To get the full information Murphy buries his nose in the snow,

To get the full information Murphy buries his nose in the snow,

So it’s all good now.  Murphy  and I love to run downhill in the snow, me with snowshoes.  He steals my mitten and flips it into the air, a playful moment for a usually serious guard dog.  Snowshoes were needed for the walk up the hill but not so much that Murphy couldn’t offer to break trail for me, but just enough that he came home from the walk and now is out on his long lead, letting the nearby world know that this hill is guarded, go elsewhere if you are a ne’er-do-well.  Today December is good.

Ambivalence about November

DSCN3141

I have a love/hate relationship with November in Maine.  November has long been my favourite month.  I love the ice in the wind presaging snow, the bare trees revealing their spooky branches against the grey skies, and I love Thanksgiving, the best of all holidays that is all about food and no co-dependent expectations.

Alas, it is also deer hunting season so the woods that are normally the domain of the wildlife and Murphy and me have hunters with guns who think that the deer belong to them, as if they are anyone’s.  We wear our blaze orange to signal that we are non-combatants in the deer war but I worry that Murphy will encounter some stranger in our woods and be misunderstood in a deadly way.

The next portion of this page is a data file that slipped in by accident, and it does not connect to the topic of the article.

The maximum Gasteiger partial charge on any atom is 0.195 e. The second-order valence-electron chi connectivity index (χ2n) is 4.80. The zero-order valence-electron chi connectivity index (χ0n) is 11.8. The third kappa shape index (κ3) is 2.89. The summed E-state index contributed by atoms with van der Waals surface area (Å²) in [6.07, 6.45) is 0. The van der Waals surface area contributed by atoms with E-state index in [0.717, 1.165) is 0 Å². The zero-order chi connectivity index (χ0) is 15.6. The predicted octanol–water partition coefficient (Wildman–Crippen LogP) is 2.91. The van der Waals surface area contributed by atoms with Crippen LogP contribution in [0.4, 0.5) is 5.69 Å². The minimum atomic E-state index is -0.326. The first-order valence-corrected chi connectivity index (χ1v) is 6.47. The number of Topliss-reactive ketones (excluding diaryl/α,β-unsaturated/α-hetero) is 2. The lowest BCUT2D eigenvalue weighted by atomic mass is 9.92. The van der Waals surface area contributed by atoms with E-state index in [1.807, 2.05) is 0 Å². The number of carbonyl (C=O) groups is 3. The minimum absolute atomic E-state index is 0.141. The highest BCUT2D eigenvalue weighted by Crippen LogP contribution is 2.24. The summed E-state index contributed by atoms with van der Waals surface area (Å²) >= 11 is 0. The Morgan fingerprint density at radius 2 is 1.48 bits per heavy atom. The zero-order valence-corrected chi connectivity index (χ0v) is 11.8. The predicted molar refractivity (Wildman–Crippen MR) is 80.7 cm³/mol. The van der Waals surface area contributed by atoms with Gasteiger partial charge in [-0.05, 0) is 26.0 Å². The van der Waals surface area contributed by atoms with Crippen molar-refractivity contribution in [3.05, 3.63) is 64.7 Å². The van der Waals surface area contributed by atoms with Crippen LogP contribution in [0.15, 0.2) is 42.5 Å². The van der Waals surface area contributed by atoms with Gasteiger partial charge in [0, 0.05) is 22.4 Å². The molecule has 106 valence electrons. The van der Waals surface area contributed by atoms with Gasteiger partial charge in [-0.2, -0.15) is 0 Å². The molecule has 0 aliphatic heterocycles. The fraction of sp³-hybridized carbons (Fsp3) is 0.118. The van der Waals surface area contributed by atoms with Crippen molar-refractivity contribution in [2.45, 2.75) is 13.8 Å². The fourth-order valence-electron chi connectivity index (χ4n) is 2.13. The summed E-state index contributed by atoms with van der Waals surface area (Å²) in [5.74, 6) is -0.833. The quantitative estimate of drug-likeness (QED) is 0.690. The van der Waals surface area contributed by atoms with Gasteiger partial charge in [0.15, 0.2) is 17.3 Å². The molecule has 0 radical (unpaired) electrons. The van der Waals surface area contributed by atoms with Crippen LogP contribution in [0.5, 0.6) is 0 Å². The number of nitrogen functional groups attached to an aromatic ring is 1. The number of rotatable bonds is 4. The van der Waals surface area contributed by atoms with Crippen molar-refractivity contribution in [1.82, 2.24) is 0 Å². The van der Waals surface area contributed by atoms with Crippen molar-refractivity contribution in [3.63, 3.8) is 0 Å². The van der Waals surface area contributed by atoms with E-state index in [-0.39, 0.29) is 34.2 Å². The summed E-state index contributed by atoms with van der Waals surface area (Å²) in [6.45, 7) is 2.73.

Looking buff in his hunting vest

Looking buff in his hunting vest

The thing is, that Murphy is a Great Pyrenees mountain dog by temperament and, ever vigilant, he is serious about keeping all unauthorized intruders from our hill of woods.  Worse, with the cooler weather he has more energy and the bare trees and drier air allow for barking to carry nicely across the valley.  All summer he stays out all night because it is cooler and is quiet but come November, when I tie him outside after his dinner, he barks non-stop until I decide that neighbours need a break.  It’s my compromise, he gets to bark some but not past 8PM.